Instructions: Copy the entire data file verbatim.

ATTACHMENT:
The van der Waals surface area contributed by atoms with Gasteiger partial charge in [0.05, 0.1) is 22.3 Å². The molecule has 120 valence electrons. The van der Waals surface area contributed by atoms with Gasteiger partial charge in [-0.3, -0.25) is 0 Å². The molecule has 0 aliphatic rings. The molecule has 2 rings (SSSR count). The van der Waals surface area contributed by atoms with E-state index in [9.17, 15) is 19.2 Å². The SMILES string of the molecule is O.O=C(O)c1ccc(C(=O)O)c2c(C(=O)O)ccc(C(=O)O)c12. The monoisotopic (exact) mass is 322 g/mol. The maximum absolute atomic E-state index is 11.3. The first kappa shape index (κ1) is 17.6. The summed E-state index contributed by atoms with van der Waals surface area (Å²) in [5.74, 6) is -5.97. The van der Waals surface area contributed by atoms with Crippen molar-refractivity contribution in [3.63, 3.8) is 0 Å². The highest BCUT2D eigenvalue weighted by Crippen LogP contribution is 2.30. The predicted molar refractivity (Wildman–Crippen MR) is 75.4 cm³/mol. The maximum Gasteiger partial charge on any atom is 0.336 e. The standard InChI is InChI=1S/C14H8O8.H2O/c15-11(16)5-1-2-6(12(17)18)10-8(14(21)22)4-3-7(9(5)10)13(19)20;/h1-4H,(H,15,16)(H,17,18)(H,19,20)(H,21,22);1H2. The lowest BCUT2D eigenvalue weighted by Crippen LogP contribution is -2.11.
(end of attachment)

The van der Waals surface area contributed by atoms with Gasteiger partial charge in [0.05, 0.1) is 22.3 Å². The molecule has 120 valence electrons. The van der Waals surface area contributed by atoms with Gasteiger partial charge in [-0.3, -0.25) is 0 Å². The molecule has 0 aliphatic rings. The molecule has 2 rings (SSSR count). The van der Waals surface area contributed by atoms with E-state index in [9.17, 15) is 19.2 Å². The SMILES string of the molecule is O.O=C(O)c1ccc(C(=O)O)c2c(C(=O)O)ccc(C(=O)O)c12. The monoisotopic (exact) mass is 322 g/mol. The maximum absolute atomic E-state index is 11.3. The first kappa shape index (κ1) is 17.6. The summed E-state index contributed by atoms with van der Waals surface area (Å²) in [5.74, 6) is -5.97. The van der Waals surface area contributed by atoms with Crippen molar-refractivity contribution in [3.63, 3.8) is 0 Å². The highest BCUT2D eigenvalue weighted by Crippen LogP contribution is 2.30. The predicted molar refractivity (Wildman–Crippen MR) is 75.4 cm³/mol. The maximum Gasteiger partial charge on any atom is 0.336 e. The standard InChI is InChI=1S/C14H8O8.H2O/c15-11(16)5-1-2-6(12(17)18)10-8(14(21)22)4-3-7(9(5)10)13(19)20;/h1-4H,(H,15,16)(H,17,18)(H,19,20)(H,21,22);1H2. The lowest BCUT2D eigenvalue weighted by Crippen LogP contribution is -2.11.